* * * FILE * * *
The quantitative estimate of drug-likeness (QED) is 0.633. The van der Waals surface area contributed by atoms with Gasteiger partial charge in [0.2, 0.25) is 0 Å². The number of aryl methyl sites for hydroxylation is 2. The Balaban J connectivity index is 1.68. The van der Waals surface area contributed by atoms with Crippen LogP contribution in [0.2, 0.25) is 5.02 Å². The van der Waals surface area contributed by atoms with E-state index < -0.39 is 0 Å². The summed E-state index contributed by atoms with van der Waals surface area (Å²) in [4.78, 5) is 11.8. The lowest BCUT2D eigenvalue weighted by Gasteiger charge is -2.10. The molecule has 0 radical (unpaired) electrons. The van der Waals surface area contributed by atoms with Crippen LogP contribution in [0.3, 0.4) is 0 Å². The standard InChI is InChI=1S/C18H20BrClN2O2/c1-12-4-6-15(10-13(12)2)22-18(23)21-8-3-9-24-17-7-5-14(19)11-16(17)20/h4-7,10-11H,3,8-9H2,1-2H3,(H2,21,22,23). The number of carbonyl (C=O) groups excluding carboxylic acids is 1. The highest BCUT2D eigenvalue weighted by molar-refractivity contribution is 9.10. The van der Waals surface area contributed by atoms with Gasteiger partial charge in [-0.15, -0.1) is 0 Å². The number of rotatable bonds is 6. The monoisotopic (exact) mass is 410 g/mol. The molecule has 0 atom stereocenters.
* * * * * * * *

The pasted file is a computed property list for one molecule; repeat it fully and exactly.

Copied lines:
The quantitative estimate of drug-likeness (QED) is 0.633. The van der Waals surface area contributed by atoms with Gasteiger partial charge in [0.2, 0.25) is 0 Å². The number of aryl methyl sites for hydroxylation is 2. The Balaban J connectivity index is 1.68. The van der Waals surface area contributed by atoms with Crippen LogP contribution in [0.2, 0.25) is 5.02 Å². The van der Waals surface area contributed by atoms with E-state index < -0.39 is 0 Å². The summed E-state index contributed by atoms with van der Waals surface area (Å²) in [4.78, 5) is 11.8. The lowest BCUT2D eigenvalue weighted by Gasteiger charge is -2.10. The molecule has 0 radical (unpaired) electrons. The van der Waals surface area contributed by atoms with Crippen LogP contribution in [0.3, 0.4) is 0 Å². The standard InChI is InChI=1S/C18H20BrClN2O2/c1-12-4-6-15(10-13(12)2)22-18(23)21-8-3-9-24-17-7-5-14(19)11-16(17)20/h4-7,10-11H,3,8-9H2,1-2H3,(H2,21,22,23). The number of carbonyl (C=O) groups excluding carboxylic acids is 1. The highest BCUT2D eigenvalue weighted by molar-refractivity contribution is 9.10. The van der Waals surface area contributed by atoms with Gasteiger partial charge in [-0.15, -0.1) is 0 Å². The number of rotatable bonds is 6. The monoisotopic (exact) mass is 410 g/mol. The molecule has 0 atom stereocenters.